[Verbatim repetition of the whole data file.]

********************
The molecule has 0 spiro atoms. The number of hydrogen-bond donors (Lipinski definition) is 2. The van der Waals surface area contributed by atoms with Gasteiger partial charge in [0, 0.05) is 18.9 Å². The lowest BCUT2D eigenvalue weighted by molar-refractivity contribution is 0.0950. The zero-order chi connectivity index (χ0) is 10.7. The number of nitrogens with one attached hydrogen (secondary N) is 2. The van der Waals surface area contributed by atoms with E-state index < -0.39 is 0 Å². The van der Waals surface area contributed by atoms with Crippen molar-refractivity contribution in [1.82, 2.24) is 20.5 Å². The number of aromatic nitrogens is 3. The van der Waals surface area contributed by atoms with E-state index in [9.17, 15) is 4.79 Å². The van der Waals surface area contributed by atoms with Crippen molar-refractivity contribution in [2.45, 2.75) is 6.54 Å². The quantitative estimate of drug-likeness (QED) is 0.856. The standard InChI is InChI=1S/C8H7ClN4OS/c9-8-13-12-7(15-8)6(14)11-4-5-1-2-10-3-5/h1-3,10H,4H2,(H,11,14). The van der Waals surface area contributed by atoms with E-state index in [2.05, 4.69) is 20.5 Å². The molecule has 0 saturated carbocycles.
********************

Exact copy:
The molecule has 0 spiro atoms. The number of hydrogen-bond donors (Lipinski definition) is 2. The van der Waals surface area contributed by atoms with Gasteiger partial charge in [0, 0.05) is 18.9 Å². The lowest BCUT2D eigenvalue weighted by molar-refractivity contribution is 0.0950. The zero-order chi connectivity index (χ0) is 10.7. The number of nitrogens with one attached hydrogen (secondary N) is 2. The van der Waals surface area contributed by atoms with E-state index < -0.39 is 0 Å². The van der Waals surface area contributed by atoms with Crippen molar-refractivity contribution in [1.82, 2.24) is 20.5 Å². The number of aromatic nitrogens is 3. The van der Waals surface area contributed by atoms with E-state index in [9.17, 15) is 4.79 Å². The van der Waals surface area contributed by atoms with Crippen molar-refractivity contribution in [2.45, 2.75) is 6.54 Å². The quantitative estimate of drug-likeness (QED) is 0.856. The standard InChI is InChI=1S/C8H7ClN4OS/c9-8-13-12-7(15-8)6(14)11-4-5-1-2-10-3-5/h1-3,10H,4H2,(H,11,14). The van der Waals surface area contributed by atoms with E-state index in [2.05, 4.69) is 20.5 Å². The molecule has 0 saturated carbocycles.